In the previous sections we introduced several parts of the StarkDEX contract’s state, namely, the on-chain deposits and withdrawal areas, and a structure storing users’ escape requests. All these structures are dynamically modified by actions invoked by users on-chain. In the next section we describe the interaction of the StarkDEX contract with the exchange operator, but first we show how the off-chain state is projected in the StarkDEX contract: the vaults’ Merkle commitment, the settlements’ Merkle commitment, and the sequence number that increases with every update of the state.

The Vaults’ Merkle Commitment

As described earlier, user balances are kept in vaults, each vault is represented by a unique ID and a triple (starkKey, tokenId, amount), where the starkKey identifies the vault’s owner, the tokenId identifies the asset stored in it, and the amount is the (quantized) amount currently stored in the vault. A vault storing (starkKey=0, tokenId=0, amount=0) is called “empty”. Vault IDs are consecutive integers between 0 and 2³¹-1, thus every ID defines a unique path to a leaf in a Merkle tree of height 31, where the information is stored. The StarkDEX contract manages the off-chain balances by storing the root of the vaults’ Merkle tree (and its height), ensuring that any change to its state is a result of a (legal) deposit, withdrawal or settlement. If the vaults’ Merkle root is updated as a result of a deposit or a withdrawal, the StarkDEX contract confirms the on-chain balances are updated accordingly.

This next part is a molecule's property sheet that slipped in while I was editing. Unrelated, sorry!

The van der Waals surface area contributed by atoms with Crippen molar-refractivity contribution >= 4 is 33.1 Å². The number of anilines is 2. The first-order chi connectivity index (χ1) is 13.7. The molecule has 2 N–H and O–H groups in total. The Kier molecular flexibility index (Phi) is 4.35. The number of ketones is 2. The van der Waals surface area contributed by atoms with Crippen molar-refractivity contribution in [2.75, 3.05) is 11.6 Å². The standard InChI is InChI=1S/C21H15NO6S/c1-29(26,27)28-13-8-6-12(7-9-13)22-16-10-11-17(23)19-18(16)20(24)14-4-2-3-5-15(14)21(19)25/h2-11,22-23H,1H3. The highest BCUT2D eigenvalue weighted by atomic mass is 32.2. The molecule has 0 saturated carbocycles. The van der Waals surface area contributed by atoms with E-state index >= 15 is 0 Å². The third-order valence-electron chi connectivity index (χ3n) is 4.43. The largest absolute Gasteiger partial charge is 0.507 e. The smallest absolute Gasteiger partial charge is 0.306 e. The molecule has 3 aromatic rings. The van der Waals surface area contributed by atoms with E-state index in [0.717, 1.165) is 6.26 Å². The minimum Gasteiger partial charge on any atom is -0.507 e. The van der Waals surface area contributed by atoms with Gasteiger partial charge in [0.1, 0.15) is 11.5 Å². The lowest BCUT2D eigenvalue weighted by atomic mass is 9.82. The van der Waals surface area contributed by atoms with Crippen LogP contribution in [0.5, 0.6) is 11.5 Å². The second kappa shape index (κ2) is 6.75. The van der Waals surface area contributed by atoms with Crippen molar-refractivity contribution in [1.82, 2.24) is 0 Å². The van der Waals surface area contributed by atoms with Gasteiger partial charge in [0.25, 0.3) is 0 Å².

Figure 2: Illustration of the vaults’ Merkle tree.

Data Availability

Note that in case the StarkDEX contract freezes (see the Escape Hatch section), it is crucial for users to have access to the entire vaults’ state. This is called the data availability problem. As our current solution, StarkDEX uses a committee of reliable parties (e.g., StarkWare, 0x, the Ethereum Foundation, exchanges, etc.), and expects every new root to be signed by a majority of the committee, ensuring the data is publicly available. Note that (1) the data availability mechanism is not implemented in the Alpha and (2) if and when other data availability solutions are considered “standard best practice” we plan to use them instead.

The Settlements’ Merkle Root

Each settlement is identified by a unique ID, signed by both parties (maker and taker). Similarly to the vaults’ Merkle tree, the settlement IDs are in the range 0…2³¹–1, and we record the set of executed settlements using a Merkle tree with boolean value leaves, where each leaf corresponds to a settlement ID (the boolean value signifies whether the settlement has been executed or not). The root of the settlements’ Merkle tree (and its height) is stored in the StarkDEX contract as well, and is required to ensure no settlement is executed twice. This feature is only partially implemented in the Alpha.

Figure 3: Illustration of the settlements’ Merkle tree.

Sequence Number